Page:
In the afternoon, Mom went to the ward and watched the Relief Society sisters make Fiambre.  From Wikipedia:  Fiambre is a traditional Guatemalan dish that is prepared and eaten yearly to celebrate the Day of the Dead (Día de los Muertos) and the All Saints Day (Día de Todos los Santos). It is a salad, served chilled, and may be made up from over 50 ingredients.  Fiambre started out from the tradition in Guatemala of taking dead family members their favorite dishes to the cemeteries for the Day of the Dead. As all different families brought food to the celebrations, they became mixed, eventually mixing them together to this all-encompassing salad. Ingredients usually include numerous sausages and cold cuts, pickled baby corn and onionbeetspacaya flower, different cheesesoliveschicken, and sometimes even brussels sprouts.  This dish varies from family to family, recipes traditionally passed on to younger generations. Because of this, on the Day of The Dead, it is customary to share your fiambre with other families and relatives.  Since everyone has a different family recipe, Mom said it was hysterical to listen to everyone discuss how real fiambre should be made.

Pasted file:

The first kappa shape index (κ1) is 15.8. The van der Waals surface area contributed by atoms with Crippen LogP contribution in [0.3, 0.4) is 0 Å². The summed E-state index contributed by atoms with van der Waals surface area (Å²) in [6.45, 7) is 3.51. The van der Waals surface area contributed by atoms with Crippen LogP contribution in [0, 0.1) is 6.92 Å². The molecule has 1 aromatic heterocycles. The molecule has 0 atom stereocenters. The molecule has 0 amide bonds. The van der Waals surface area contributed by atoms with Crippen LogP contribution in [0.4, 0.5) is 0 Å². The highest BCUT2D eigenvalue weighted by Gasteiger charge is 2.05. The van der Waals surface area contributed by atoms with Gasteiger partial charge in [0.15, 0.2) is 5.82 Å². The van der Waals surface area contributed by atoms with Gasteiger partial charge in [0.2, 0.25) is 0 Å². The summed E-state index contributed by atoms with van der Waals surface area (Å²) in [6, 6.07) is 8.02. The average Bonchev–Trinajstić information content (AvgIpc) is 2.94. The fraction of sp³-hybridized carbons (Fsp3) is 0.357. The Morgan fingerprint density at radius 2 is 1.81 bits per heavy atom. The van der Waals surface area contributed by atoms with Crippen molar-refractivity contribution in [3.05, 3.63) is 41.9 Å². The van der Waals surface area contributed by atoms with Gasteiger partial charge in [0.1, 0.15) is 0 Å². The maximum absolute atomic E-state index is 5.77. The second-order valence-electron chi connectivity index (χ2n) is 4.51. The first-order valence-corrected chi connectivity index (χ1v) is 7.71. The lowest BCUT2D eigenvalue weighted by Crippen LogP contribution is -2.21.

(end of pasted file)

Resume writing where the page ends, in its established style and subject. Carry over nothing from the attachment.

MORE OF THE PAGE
Sunday I went to another Coordinating Council Meeting.  This one started at 7:30am with a sacrament meeting in the ward that meets at the stake center of the El Molino stake.  It was so nice to be able to partake of the sacrament. It has been over a month since I was able to attend a sacrament meeting and the next sacrament meeting I will be attending is Dec. 19th.  I have 6 stake or district conferences scheduled in the next 6 weeks.  Today is Monday October 31st.  We arrived here in Guatemala one year ago today.  I can’t believe how fast the time has flown by.  It seems like only yesterday we arrived.  There are still many stakes and districts that we have not yet visited and many things we want to do.  Yesterday afternoon we listened to Elder Oaks speak at a meeting in Panama and he mentioned that he had heard a story from a temple president and that it must be true because temple presidents are holy men.  That took me aback.  I don’t feel holy.  I am so humbled by this calling.  As tears run down my face right now, I know the Lord loves me and that He will help me as I try my best to direct His work in His holy house here in Guatemala.  We are blessed beyond words and we feel our Savior’s love.  We are so blessed to be able to be in His house each day.  I invite all who read this blog to find a way to come unto Christ.  Eighty-five times in the scriptures, the Savior said, “Come unto me”.  Today he is saying, “Come to My house.  There I will comfort you, there I will heal you, there I will manifest myself to you.”  I know that He lives and loves us and wants us to repent and become more like Him.  I pray for all of you, my friends and family, that the Spirit of temple work will enter your hearts and begin to change your focus and your efforts to use the temple to become more like Jesus Christ.